Plněné Ořechy (Stuffed “Nut” Cookies)

Would you like a nut…cookie?

Christmas cookie making gone nuts? Well, I guess you could say, “Yes!” These Plněné Ořechy (stuffed nut-shaped cookies) are usually reserved for more ambitious Christmas cookie making, but it’s quite a pleasure when they appear on the cookie tray. They are meant to look like a nut (most often walnut) and to celebrate their wonderful flavor. A final decoration with either chocolate on the ends, or simply a dusting of confectioner’s sugar, is optional. “Stuffings” can vary according to taste or nut shape. Here I continue the nut flavor, but with a touch of rum.

To make your Plněné Ořechy look authentic, you will need special cookie forms in the shape of nut shells. These are available for purchase on Amazon and may be available in some fine kitchen wares shops as “walnut (or nut) cookie forms” or “Oreshky forms”. [Actually, “Ořechy” in Czech.] Also, the Czech-Slovak online grocers referenced in this post. They come in the form of metal or silicone baking tins or individual forms, the latter which you’d then put on a baking sheet. Of course, other forms could work, but then wouldn’t look like nuts.

The number of sandwich cookies vary according to form sizes. Mine are quite small to be one-bite size, though bigger ones are available. Generally, the forms should not be bigger than the real size of walnut shell halves, with which you put two together with a buttercream center, as the “full nut”. They are rich cookies, so should be smaller.


Dough –

  • 250 grams unsalted butter, softened to room temperature
  • 150 grams confectioner’s sugar
  • 350 grams unbleached pastry flour (i.e. Bob’s Red Mill) or hladká mouka
  • 120 grams ground walnuts

Cream filling –

  • 100 grams unsalted butter, softened to room temperature
  • 100 grams confectioner’s sugar
  • 1 tablespoon rum (or 1 tsp rum extract and 2 tsp milk or cream)
  • 50 grams finely ground walnuts

Optional decorations –

  • Chocolate and finely ground nuts for dipping, OR more traditional dusting of confectioner’s sugar


stuffed-nut-raw-dough-disksTo make cookie dough, in a large bowl first cream together the 250 g softened butter with 150 g confectioner’s sugar. Then slowly add the 120 g ground walnuts (I use my “S” blade in food processor), and 350 g unbleached pastry flour (hladká mouka). Form what will look like a crumbly mixture into a soft dough with hands (handle as little as possible), then form into two or three disks or chunks. Refrigerate, covered with plastic wrap or waxed paper, for several hours or overnight.

Preheat the oven to 180° C (350° F). If using individual cookie molds (as opposed to ones as part of a baking tin), put a large metal baking sheet, preferably with a shallow rim, aside. Lightly spray the interiors of molds you are using with cooking spray, or you can lightly oil. Don’t miss this step or you may struggle to remove the cookies, after they are baked. Take one of the disks/chunks of the dough out of the fridge. Break off little pieces and press them into the nut molds with your fingers, then press an indentation in the dough middles with a finger or thumb. Dough level in the mold’s interior should be a touch under mold rims, since they will rise during baking. See photo below left. If baking in batches, proceed to baking step. Otherwise, remove more refrigerated dough and continue pressing into molds if/when more molds are available. This task is nicer done with a friend, if possible.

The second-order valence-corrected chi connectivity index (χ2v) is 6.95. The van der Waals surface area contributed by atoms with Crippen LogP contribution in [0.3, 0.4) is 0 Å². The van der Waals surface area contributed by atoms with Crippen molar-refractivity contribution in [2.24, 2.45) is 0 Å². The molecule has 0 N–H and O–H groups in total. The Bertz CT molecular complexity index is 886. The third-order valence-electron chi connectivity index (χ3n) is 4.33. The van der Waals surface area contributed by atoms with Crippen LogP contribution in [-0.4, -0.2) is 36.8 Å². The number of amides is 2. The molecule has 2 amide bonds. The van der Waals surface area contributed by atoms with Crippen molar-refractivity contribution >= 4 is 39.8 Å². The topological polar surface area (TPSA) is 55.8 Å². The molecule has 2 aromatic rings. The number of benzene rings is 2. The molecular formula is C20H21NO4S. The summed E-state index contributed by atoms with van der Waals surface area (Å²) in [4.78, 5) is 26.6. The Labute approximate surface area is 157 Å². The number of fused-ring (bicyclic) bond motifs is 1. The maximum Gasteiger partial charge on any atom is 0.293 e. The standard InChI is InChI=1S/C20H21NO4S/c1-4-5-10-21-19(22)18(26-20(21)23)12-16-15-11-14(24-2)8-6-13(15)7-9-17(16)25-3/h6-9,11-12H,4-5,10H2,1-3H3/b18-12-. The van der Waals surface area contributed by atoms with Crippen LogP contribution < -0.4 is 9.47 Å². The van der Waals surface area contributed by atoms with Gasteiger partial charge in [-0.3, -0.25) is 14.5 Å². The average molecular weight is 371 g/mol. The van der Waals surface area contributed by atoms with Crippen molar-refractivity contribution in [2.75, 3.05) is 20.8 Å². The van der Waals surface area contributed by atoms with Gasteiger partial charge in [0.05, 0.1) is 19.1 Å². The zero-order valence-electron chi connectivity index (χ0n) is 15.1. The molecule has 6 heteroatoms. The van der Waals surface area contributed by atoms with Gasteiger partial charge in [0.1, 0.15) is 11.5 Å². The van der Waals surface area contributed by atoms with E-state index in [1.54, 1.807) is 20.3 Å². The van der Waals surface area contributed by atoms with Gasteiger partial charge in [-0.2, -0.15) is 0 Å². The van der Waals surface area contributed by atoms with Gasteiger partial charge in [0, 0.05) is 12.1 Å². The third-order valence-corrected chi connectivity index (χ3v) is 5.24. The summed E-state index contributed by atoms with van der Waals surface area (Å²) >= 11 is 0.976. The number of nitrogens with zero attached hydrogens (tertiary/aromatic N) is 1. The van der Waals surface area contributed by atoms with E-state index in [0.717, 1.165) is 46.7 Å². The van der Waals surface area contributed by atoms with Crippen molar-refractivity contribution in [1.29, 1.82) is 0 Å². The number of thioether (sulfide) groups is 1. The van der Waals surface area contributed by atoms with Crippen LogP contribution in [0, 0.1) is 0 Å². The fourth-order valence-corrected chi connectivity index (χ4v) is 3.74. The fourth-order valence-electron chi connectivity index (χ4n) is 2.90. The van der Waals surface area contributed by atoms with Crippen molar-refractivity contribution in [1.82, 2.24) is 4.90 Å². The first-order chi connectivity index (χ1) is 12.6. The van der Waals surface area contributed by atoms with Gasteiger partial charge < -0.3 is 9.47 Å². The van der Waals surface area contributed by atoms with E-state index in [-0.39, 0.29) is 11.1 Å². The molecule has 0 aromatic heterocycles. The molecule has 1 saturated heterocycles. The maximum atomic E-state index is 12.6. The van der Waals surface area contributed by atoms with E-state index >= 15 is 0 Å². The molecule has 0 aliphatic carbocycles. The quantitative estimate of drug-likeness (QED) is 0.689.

If using the individual nut cookie molds, put each filled mold onto the baking sheet, metal form sides down (dough facing up). When all forms are filled, bake between 8 to 12 minutes, or until the dough is golden brown. Time may depend on form size or individual ovens. As they bake, the dough will puff up a bit. Remove baked cookies from the oven, and allow to cool for a short time. Then gently knock the still warm ones out of the molds. If they cool too much, removing becomes harder. If they seem stuck (more often an issue for metal vs. silicone molds), gently use a paring knife to loosen edges or pry the cookies out. See photo above right. Allow cookies to fully cool before filling with the buttercream mixture. If too delicate, let the cookies sit for a day or two first.

Stuffed Nuts filling with walnut buttercreamTo create the buttercream filling, whip the 100 g softened butter with 100 g confectioner’s sugar, until fluffy. Add the tablespoon rum and 50 g finely ground walnuts and beat again, until fully incorporated. At this point, you can choose to either spread the filling between the cookie halves (easiest), or pipe it using a pastry bag fitted with appropriate tip. After filling and sandwiching cookies together, allow them to sit for a while, for the fillings to set. Or to quicken the process, refrigerate.

If you wish to decorate the cookies, do so after the fillings set for a while.



Interested in making other Czech Christmas cookies? Visit Authentic Czech Christmas Cookies and Sweet Breads.

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